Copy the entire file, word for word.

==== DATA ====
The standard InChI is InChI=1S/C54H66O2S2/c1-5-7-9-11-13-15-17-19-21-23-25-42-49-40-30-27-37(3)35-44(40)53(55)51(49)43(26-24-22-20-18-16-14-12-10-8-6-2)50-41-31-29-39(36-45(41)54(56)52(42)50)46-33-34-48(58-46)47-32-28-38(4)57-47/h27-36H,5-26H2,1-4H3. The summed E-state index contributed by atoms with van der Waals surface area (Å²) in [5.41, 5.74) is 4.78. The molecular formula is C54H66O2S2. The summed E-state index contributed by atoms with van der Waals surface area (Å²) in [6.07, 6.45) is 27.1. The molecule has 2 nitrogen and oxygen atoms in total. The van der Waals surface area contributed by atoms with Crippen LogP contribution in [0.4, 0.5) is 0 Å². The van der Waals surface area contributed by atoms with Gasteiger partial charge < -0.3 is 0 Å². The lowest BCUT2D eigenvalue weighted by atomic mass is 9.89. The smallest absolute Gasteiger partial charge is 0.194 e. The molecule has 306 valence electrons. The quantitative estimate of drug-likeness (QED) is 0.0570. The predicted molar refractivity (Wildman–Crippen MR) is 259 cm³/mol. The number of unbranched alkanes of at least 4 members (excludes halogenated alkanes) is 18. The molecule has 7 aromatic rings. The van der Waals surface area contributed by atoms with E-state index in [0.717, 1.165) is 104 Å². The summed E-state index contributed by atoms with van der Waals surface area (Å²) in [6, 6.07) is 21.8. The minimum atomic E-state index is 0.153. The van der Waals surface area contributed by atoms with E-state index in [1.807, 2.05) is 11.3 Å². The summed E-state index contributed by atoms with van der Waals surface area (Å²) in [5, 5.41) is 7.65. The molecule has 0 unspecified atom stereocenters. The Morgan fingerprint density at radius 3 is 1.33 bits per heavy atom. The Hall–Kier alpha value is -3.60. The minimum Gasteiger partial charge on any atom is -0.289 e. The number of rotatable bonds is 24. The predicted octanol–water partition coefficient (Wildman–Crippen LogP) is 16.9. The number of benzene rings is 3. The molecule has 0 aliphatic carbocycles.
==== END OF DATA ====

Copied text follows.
The standard InChI is InChI=1S/C54H66O2S2/c1-5-7-9-11-13-15-17-19-21-23-25-42-49-40-30-27-37(3)35-44(40)53(55)51(49)43(26-24-22-20-18-16-14-12-10-8-6-2)50-41-31-29-39(36-45(41)54(56)52(42)50)46-33-34-48(58-46)47-32-28-38(4)57-47/h27-36H,5-26H2,1-4H3. The summed E-state index contributed by atoms with van der Waals surface area (Å²) in [5.41, 5.74) is 4.78. The molecular formula is C54H66O2S2. The summed E-state index contributed by atoms with van der Waals surface area (Å²) in [6.07, 6.45) is 27.1. The molecule has 2 nitrogen and oxygen atoms in total. The van der Waals surface area contributed by atoms with Crippen LogP contribution in [0.4, 0.5) is 0 Å². The van der Waals surface area contributed by atoms with Gasteiger partial charge < -0.3 is 0 Å². The lowest BCUT2D eigenvalue weighted by atomic mass is 9.89. The smallest absolute Gasteiger partial charge is 0.194 e. The molecule has 306 valence electrons. The quantitative estimate of drug-likeness (QED) is 0.0570. The predicted molar refractivity (Wildman–Crippen MR) is 259 cm³/mol. The number of unbranched alkanes of at least 4 members (excludes halogenated alkanes) is 18. The molecule has 7 aromatic rings. The van der Waals surface area contributed by atoms with E-state index in [0.717, 1.165) is 104 Å². The summed E-state index contributed by atoms with van der Waals surface area (Å²) in [6, 6.07) is 21.8. The minimum atomic E-state index is 0.153. The van der Waals surface area contributed by atoms with E-state index in [1.807, 2.05) is 11.3 Å². The summed E-state index contributed by atoms with van der Waals surface area (Å²) in [5, 5.41) is 7.65. The molecule has 0 unspecified atom stereocenters. The Morgan fingerprint density at radius 3 is 1.33 bits per heavy atom. The Hall–Kier alpha value is -3.60. The minimum Gasteiger partial charge on any atom is -0.289 e. The number of rotatable bonds is 24. The predicted octanol–water partition coefficient (Wildman–Crippen LogP) is 16.9. The number of benzene rings is 3. The molecule has 0 aliphatic carbocycles.